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Open access

Lina Schiffer, Punith Kempegowda, Wiebke Arlt and Michael W O’Reilly

Female androgen excess and male androgen deficiency manifest with an overlapping adverse metabolic phenotype, including abdominal obesity, insulin resistance, type 2 diabetes mellitus, non-alcoholic fatty liver disease and an increased risk of cardiovascular disease. Here, we review the impact of androgens on metabolic target tissues in an attempt to unravel the complex mechanistic links with metabolic dysfunction; we also evaluate clinical studies examining the associations between metabolic disease and disorders of androgen metabolism in men and women. We conceptualise that an equilibrium between androgen effects on adipose tissue and skeletal muscle underpins the metabolic phenotype observed in female androgen excess and male androgen deficiency. Androgens induce adipose tissue dysfunction, with effects on lipid metabolism, insulin resistance and fat mass expansion, while anabolic effects on skeletal muscle may confer metabolic benefits. We hypothesise that serum androgen concentrations observed in female androgen excess and male hypogonadism are metabolically disadvantageous, promoting adipose and liver lipid accumulation, central fat mass expansion and insulin resistance.

Free access

Michael W O'Reilly, Gloria Avalos, Michael C Dennedy, Eoin P O'Sullivan and Fidelma Dunne

Objective

Gestational diabetes (GDM) is associated with adverse fetal and maternal outcomes, and identifies women at risk of future type 2 diabetes mellitus (T2DM). Breast-feeding may improve post partum maternal glucose tolerance. Our objective was to identify the prevalence of post partum dysglycemia after GDM, to delineate associated factors and to examine the effect of lactation on post partum glucose tolerance.

Design

We compared post partum 75 g oral glucose tolerance test (OGTT) results from 300 women with GDM and 220 controls with normal gestational glucose tolerance (NGT) in five regional centers. Breast-feeding data was collected at time of OGTT.

Methods

Post partum OGTT results were classified as normal (fasting plasma glucose (FPG) <5.6 mmol/l, 2 h <7.8 mmol/l) and abnormal (impaired fasting glucose (IFG), FPG 5.6–6.9 mmol/l; impaired glucose tolerance (IGT), 2 h glucose 7.8–11 mmol/l; IFG+IGT; T2DM, FPG ≥7 mmol/l±2 h glucose ≥11.1 mmol/l). Binary logistic regression was used to identify factors predictive of persistent hyperglycemia.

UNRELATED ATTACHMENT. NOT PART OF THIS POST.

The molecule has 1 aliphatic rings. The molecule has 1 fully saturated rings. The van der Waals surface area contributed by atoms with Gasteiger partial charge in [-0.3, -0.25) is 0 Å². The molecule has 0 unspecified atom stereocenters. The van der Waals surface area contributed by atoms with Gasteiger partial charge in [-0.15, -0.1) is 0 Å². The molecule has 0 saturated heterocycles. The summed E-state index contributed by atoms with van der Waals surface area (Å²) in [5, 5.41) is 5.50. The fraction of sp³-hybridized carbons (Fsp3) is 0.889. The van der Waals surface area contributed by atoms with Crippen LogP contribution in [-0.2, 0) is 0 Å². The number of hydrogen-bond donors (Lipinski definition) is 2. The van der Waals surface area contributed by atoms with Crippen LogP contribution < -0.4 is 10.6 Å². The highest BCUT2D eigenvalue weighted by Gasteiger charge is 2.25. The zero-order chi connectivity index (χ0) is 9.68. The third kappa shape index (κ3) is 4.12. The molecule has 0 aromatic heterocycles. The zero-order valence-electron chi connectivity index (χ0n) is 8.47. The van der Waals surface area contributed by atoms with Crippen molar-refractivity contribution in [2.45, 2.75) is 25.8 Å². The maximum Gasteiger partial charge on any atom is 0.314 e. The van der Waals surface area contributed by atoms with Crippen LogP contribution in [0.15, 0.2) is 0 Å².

Results

Five hundred and twenty women were tested; six (2.7%) with NGT in pregnancy had post partum dysglycemia compared with 57 (19%) with GDM in index pregnancy (P<0.001). Non-European ethnicity (odds ratio (OR) 3.40; 95% confidence interval (CI) 1.45–8.02, P=0.005), family history of T2DM (OR 2.14; 95% CI 1.06–4.32, P=0.034), and gestational insulin use (OR 2.62; 95% CI 1.17–5.87, P=0.019) were associated with persistent dysglycemia. The prevalence of persistent hyperglycemia was significantly lower in women who breast-fed vs bottle-fed post partum (8.2 vs 18.4%, P<0.001).

Conclusions

Non-European ethnicity, gestational insulin use, family history of T2DM, and elevated body mass index were associated with persistent dysglycemia after GDM. Breast-feeding may confer beneficial metabolic effects after GDM and should be encouraged.

Open access

Jan Idkowiak, Yasir S Elhassan, Pascoe Mannion, Karen Smith, Rachel Webster, Vrinda Saraff, Timothy G Barrett, Nicholas G Shaw, Nils Krone, Renuka P Dias, Melanie Kershaw, Jeremy M Kirk, Wolfgang Högler, Ruth E Krone, Michael W O'Reilly and Wiebke Arlt

Objective: Androgen excess in childhood is a common presentation and may signify sinister underlying pathology. Data describing its patterns and severity are scarce, limiting the information available for clinical decision processes. Here, we examined the differential diagnostic value of serum dehydroepiandrosterone sulfate (DHEAS), androstenedione (A4), and testosterone (T) in childhood androgen excess.

Design: Retrospective review of all children undergoing serum androgen measurement at a single center over 5 years.

Methods: Serum A4 and T were measured by tandem mass spectrometry, DHEAS by immunoassay. Patients with at least one increased androgen underwent phenotyping by clinical notes review.

Results: In 487 children with simultaneous DHEAS, A4, and T measurements, we identified 199 with androgen excess (140 pre- and 59 post-pubertal). Premature adrenarche (PA) was the most common pre-pubertal diagnosis (61%), characterized by DHEAS excess in 85%, while A4 and T were only increased in 26% and 9%, respectively. PCOS was diagnosed in 40% of post-pubertal subjects, presenting equally frequent with isolated excess of DHEAS (29%) or T (25%) or increases in both A4 and T (25%). CAH patients (6%) predominantly had A4 excess (86%); T and DHEAS were increased in 50% and 33%, respectively. Concentrations increased above the two-fold upper limit of normal were mostly observed in PA for serum DHEAS (>20fold in the single case of adrenocortical carcinoma), and in CAH for serum androstenedione.

Conclusions: Patterns and severity of childhood androgen excess provides pointers to the underlying diagnosis and can be used to guide further investigations.